The Nectar of the Bean

Regulars here at (both of you) should be well aware of our fondness for tea. It has had no less than two entries on its lonesome and various other mentions throughout. So, one could be forgiven for thinking that this trend did not apply to other hot beverages. In actual fact, there is another hot drink which surpasses tea in so much as how much we like it. Can you guess what it might be? Two uni students and a teacher?

Yes, its coffee. Gad AND/OR zooks! How we love our coffee! We always have four varieties, which can be made up on one of our five machines. We drink it any time of the day or night. We just can’t get enough of the nectar of the bean.

Here’s our inventory:

  • Dan’s expensive stuff

  • The decaf for late night jaunts

  • Tom’s cheap stuff

  • The instant stuff (a necessary evil)

And the machines:

  • A kettle

  • A plunger

  • A drip style percolator

  • A large stove-top espresso pot

  • A small stove-top espresso pot

  • A cheap Breville Espresso/Cappuccino machine

At present the drip-style percolator is broken, (thanks to my putting the hot jug under a cold tap). A tragedy, yes, but one that opened the doors of opportunity in this place. The plunger, which had hitherto only been used once or twice got its chance to shine. And struth, how it shone. I had never really gotten into plunger coffee before – my own loss. Perhaps I wasn’t making it properly. And so, by way of a warning to others, I will finish off with instructions on how to make a perfect cup of plunger coffee.

1. Firstly, boil you jug. Then let it sit. We want the temp to cool down to around ninety degrees celcius (-173º F).

2. Meanwhilst, warm up your pot. Rinse it out with the quasi-boiling water.

3. Put your coffee in. A heaped tablespoon per cup is a good guide.

4. Pour the water over the coffee and stand for 3-4 minutes (The plunger, that is. You can sit down if you want.)

5. Gently lower the plunger. If all was done properly, you should get a nice layer of crema on the surface.

6. Serve as per how you like it.

Now Dan likes to put the milk in first. In coffee speak, this is what we call post-lactum coffee. You can also have pre-lactum coffee and, I suppose, simultaneous-lactum coffee as well, if you were that fussy. Personally, I think the whole thing is just silly and pedantic. Like when people insist that you stir the sugar in a clockwise direction, or squeeze the toothpaste tube from the end, or spell yogurt with an “h”, or fail you on your driving test because you didn’t give the person in the next lane an opportunity to merge into your lane even though it was perfectly obvious that she was turning into a side street anyway. But I digress.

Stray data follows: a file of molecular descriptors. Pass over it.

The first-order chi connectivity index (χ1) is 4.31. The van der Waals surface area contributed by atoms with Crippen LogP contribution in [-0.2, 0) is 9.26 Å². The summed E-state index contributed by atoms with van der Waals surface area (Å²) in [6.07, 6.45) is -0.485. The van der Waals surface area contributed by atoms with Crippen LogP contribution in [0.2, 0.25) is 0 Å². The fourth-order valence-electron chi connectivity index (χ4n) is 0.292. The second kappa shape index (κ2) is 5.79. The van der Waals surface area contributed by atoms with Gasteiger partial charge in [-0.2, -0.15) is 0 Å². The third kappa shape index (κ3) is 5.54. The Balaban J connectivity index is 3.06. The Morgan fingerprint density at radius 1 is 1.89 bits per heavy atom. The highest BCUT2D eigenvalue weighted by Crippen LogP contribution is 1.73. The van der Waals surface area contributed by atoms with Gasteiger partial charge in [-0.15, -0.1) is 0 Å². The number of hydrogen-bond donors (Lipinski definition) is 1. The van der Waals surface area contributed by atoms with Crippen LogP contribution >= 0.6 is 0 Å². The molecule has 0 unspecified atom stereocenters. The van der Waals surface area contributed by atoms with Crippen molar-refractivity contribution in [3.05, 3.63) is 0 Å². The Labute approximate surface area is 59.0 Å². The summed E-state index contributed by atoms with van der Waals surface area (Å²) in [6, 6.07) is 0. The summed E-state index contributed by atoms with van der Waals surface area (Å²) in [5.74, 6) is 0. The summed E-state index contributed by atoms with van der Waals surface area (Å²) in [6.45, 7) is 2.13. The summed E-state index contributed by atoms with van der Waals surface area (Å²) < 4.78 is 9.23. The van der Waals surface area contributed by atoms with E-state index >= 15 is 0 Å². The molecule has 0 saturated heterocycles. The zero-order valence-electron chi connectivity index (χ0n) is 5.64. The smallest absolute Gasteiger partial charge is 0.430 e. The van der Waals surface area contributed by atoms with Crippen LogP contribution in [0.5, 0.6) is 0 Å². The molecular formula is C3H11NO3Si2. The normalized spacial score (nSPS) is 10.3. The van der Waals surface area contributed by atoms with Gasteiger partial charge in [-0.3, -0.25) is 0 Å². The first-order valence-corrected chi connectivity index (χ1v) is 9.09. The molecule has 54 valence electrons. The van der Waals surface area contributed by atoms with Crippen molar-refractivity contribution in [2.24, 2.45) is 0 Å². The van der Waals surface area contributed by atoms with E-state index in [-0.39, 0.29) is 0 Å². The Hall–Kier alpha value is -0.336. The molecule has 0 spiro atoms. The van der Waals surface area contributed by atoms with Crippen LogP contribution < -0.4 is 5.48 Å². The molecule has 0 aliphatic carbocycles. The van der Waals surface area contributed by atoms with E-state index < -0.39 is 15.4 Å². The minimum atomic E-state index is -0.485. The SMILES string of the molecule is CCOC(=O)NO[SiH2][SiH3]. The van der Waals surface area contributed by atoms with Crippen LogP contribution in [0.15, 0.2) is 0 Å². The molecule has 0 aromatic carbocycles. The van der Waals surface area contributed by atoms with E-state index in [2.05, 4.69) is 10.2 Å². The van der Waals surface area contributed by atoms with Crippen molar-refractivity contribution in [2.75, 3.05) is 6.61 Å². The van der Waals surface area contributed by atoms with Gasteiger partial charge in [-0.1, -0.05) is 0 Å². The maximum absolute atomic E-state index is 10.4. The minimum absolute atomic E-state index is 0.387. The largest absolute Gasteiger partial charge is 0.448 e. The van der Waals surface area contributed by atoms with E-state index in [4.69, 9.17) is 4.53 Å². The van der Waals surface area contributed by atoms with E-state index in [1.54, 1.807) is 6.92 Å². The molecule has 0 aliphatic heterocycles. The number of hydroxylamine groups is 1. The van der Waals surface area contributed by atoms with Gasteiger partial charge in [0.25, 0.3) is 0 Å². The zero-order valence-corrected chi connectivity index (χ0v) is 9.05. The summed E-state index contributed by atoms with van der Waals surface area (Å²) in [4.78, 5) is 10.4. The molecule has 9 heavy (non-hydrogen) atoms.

Plunger coffee has more caffeine than espresso-made coffee (except decaf) because the caffeine needs longer contact with the water to come out. I think there’s something in that for all of us.

Good night.


4 thoughts on “The Nectar of the Bean”

  1. I’m guessing maybe someone is a little bitter and twisted about a certain driving test?!? ;)Well, I don’t really have anything constructive or interesting to say, but I felt the need to leave you a comment to just mention 2 things…..1) Nicole and I can count at least 6 regulars to your site, so none of this ‘both of you’ business!2) While I agree with most of your comments, yes, yoghurt needs an h, call me pedantic if you want to ……. (I wouldn’t go so far as to have sugar-stirring habits though)!Anyways, I shall stop procrastinating and go do something useful!!Cheers,Susan


  2. My coffee-drinking days began as a child in Taree. In those days, instant coffee was the standard brew and there was really no concept of the actual bean and apparently no correlation between the two. By the HSC I was ploughing through at least six cups of this vile concoction every day, and as study tapered off I started hitting the cafes for my fix. Well, I can now say I’ve become somewhat of a lower-class upper-snob pressurised coffee afficionado. It’s not something I’m particularly proud or ashamed of, it’s just the way it is. On the crazy chance that I’m in someone’s house and the “Anyone want a tea or a coffee?” is systematically aired, I will systematically refuse based on my lack of faith in this stranger’s ability to satisfy my requirements. There are a bunch of other important points to be made (re: technique, brand quality and the like), but the idea of me expanding them here and now is nearly as ludicrous as me swallowing one of those yuppie “bath bomb” contraptions with a view to making my farts both more frequent and also refreshingly fragrant.


  3. Dear SGR Boys,Yesterday I got hit on the head when a cup fell on my head. I got a lump the size of a cup on my head. Now my head is ok.Love,Little Timmy


  4. dear SGR, i’d like to say that i love yer site and have since it’s apparition earlier this year. i’ve only just gathered up enough courage to place a comment, but i love reading such funny, witty and true writings. anyway… i love coffee, though i can’t drink it after dinner cause it makes me sleep bad and dream weird dreams lots. but i love it in the day. especially on days off, which is kinda kwirky (*i also agree that padantik peopel who complaine cauese things a’rent spelled good annoy me azwell*) cause one would generally associate coaffee with tiredness and tryin to get worked up to doing work, but i like it as a break and sipping device on a day off while readin a mag or a book in the hammock out the back (hypothettically if you have one or 2 or 3).i love your work, keep it up!rolf 🙂


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